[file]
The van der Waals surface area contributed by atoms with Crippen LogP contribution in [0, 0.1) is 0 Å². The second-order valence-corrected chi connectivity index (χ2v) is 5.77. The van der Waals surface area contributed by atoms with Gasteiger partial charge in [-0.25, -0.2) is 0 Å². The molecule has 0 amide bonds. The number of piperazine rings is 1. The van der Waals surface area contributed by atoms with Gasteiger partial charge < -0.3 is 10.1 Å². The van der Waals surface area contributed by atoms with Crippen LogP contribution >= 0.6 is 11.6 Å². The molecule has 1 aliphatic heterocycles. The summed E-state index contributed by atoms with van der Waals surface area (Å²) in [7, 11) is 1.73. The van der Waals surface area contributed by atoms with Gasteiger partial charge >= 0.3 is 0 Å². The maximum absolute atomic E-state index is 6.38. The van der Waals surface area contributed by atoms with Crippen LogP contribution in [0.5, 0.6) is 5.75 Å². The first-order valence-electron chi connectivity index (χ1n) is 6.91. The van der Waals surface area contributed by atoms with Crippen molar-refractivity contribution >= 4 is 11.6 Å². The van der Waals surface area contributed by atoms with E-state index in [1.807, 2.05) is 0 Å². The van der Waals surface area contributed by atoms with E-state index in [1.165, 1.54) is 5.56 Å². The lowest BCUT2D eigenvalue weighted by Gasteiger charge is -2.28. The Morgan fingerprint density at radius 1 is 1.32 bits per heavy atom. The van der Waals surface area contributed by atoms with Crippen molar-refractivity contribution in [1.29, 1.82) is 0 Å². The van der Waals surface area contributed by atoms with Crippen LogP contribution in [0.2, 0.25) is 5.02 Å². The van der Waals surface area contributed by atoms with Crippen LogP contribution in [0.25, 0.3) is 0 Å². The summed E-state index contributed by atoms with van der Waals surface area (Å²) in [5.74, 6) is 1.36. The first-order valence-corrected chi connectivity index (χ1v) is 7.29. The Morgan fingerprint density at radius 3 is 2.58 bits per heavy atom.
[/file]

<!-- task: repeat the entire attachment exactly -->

The van der Waals surface area contributed by atoms with Crippen LogP contribution in [0, 0.1) is 0 Å². The second-order valence-corrected chi connectivity index (χ2v) is 5.77. The van der Waals surface area contributed by atoms with Gasteiger partial charge in [-0.25, -0.2) is 0 Å². The molecule has 0 amide bonds. The number of piperazine rings is 1. The van der Waals surface area contributed by atoms with Gasteiger partial charge < -0.3 is 10.1 Å². The van der Waals surface area contributed by atoms with Crippen LogP contribution >= 0.6 is 11.6 Å². The molecule has 1 aliphatic heterocycles. The summed E-state index contributed by atoms with van der Waals surface area (Å²) in [7, 11) is 1.73. The van der Waals surface area contributed by atoms with Gasteiger partial charge >= 0.3 is 0 Å². The maximum absolute atomic E-state index is 6.38. The van der Waals surface area contributed by atoms with Crippen LogP contribution in [0.5, 0.6) is 5.75 Å². The first-order valence-electron chi connectivity index (χ1n) is 6.91. The van der Waals surface area contributed by atoms with Crippen molar-refractivity contribution >= 4 is 11.6 Å². The van der Waals surface area contributed by atoms with E-state index in [1.807, 2.05) is 0 Å². The van der Waals surface area contributed by atoms with E-state index in [1.165, 1.54) is 5.56 Å². The lowest BCUT2D eigenvalue weighted by Gasteiger charge is -2.28. The Morgan fingerprint density at radius 1 is 1.32 bits per heavy atom. The van der Waals surface area contributed by atoms with Crippen molar-refractivity contribution in [1.29, 1.82) is 0 Å². The van der Waals surface area contributed by atoms with Crippen LogP contribution in [0.2, 0.25) is 5.02 Å². The van der Waals surface area contributed by atoms with Crippen LogP contribution in [0.25, 0.3) is 0 Å². The summed E-state index contributed by atoms with van der Waals surface area (Å²) in [5.74, 6) is 1.36. The first-order valence-corrected chi connectivity index (χ1v) is 7.29. The Morgan fingerprint density at radius 3 is 2.58 bits per heavy atom.